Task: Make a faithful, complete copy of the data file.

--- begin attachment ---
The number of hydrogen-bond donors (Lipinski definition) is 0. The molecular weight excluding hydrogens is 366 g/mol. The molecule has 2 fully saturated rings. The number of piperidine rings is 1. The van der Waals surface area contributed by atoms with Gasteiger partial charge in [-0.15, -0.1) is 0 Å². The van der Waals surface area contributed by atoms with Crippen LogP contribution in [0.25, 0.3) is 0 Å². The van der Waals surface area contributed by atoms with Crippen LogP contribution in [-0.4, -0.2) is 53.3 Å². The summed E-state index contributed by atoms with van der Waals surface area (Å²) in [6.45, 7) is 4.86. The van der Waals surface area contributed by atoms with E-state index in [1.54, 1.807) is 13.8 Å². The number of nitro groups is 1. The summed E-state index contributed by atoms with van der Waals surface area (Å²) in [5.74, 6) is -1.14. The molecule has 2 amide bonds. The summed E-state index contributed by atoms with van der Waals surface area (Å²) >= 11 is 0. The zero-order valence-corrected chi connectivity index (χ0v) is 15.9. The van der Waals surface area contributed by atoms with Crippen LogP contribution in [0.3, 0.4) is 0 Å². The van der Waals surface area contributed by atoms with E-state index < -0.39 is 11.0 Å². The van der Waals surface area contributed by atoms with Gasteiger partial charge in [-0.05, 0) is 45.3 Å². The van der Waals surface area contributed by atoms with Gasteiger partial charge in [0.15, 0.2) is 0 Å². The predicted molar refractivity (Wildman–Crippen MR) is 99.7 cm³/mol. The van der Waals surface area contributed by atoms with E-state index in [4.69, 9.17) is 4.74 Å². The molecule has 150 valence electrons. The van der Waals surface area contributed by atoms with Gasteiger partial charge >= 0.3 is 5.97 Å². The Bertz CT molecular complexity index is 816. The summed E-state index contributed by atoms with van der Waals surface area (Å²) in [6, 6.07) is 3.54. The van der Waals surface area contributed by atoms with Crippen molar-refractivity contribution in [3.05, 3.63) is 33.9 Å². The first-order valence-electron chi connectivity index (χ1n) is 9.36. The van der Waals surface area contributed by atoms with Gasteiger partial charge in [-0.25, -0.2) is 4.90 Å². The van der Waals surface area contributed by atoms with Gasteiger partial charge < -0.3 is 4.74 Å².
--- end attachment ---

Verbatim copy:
The number of hydrogen-bond donors (Lipinski definition) is 0. The molecular weight excluding hydrogens is 366 g/mol. The molecule has 2 fully saturated rings. The number of piperidine rings is 1. The van der Waals surface area contributed by atoms with Gasteiger partial charge in [-0.15, -0.1) is 0 Å². The van der Waals surface area contributed by atoms with Crippen LogP contribution in [0.25, 0.3) is 0 Å². The van der Waals surface area contributed by atoms with Crippen LogP contribution in [-0.4, -0.2) is 53.3 Å². The summed E-state index contributed by atoms with van der Waals surface area (Å²) in [6.45, 7) is 4.86. The van der Waals surface area contributed by atoms with E-state index in [1.54, 1.807) is 13.8 Å². The number of nitro groups is 1. The summed E-state index contributed by atoms with van der Waals surface area (Å²) in [5.74, 6) is -1.14. The molecule has 2 amide bonds. The summed E-state index contributed by atoms with van der Waals surface area (Å²) >= 11 is 0. The zero-order valence-corrected chi connectivity index (χ0v) is 15.9. The van der Waals surface area contributed by atoms with Crippen LogP contribution in [0.3, 0.4) is 0 Å². The van der Waals surface area contributed by atoms with E-state index < -0.39 is 11.0 Å². The van der Waals surface area contributed by atoms with Gasteiger partial charge in [-0.05, 0) is 45.3 Å². The van der Waals surface area contributed by atoms with Gasteiger partial charge in [0.15, 0.2) is 0 Å². The predicted molar refractivity (Wildman–Crippen MR) is 99.7 cm³/mol. The van der Waals surface area contributed by atoms with E-state index in [4.69, 9.17) is 4.74 Å². The molecule has 150 valence electrons. The van der Waals surface area contributed by atoms with Gasteiger partial charge >= 0.3 is 5.97 Å². The Bertz CT molecular complexity index is 816. The summed E-state index contributed by atoms with van der Waals surface area (Å²) in [6, 6.07) is 3.54. The van der Waals surface area contributed by atoms with Crippen molar-refractivity contribution in [3.05, 3.63) is 33.9 Å². The first-order valence-electron chi connectivity index (χ1n) is 9.36. The van der Waals surface area contributed by atoms with Gasteiger partial charge in [-0.25, -0.2) is 4.90 Å². The van der Waals surface area contributed by atoms with Gasteiger partial charge < -0.3 is 4.74 Å².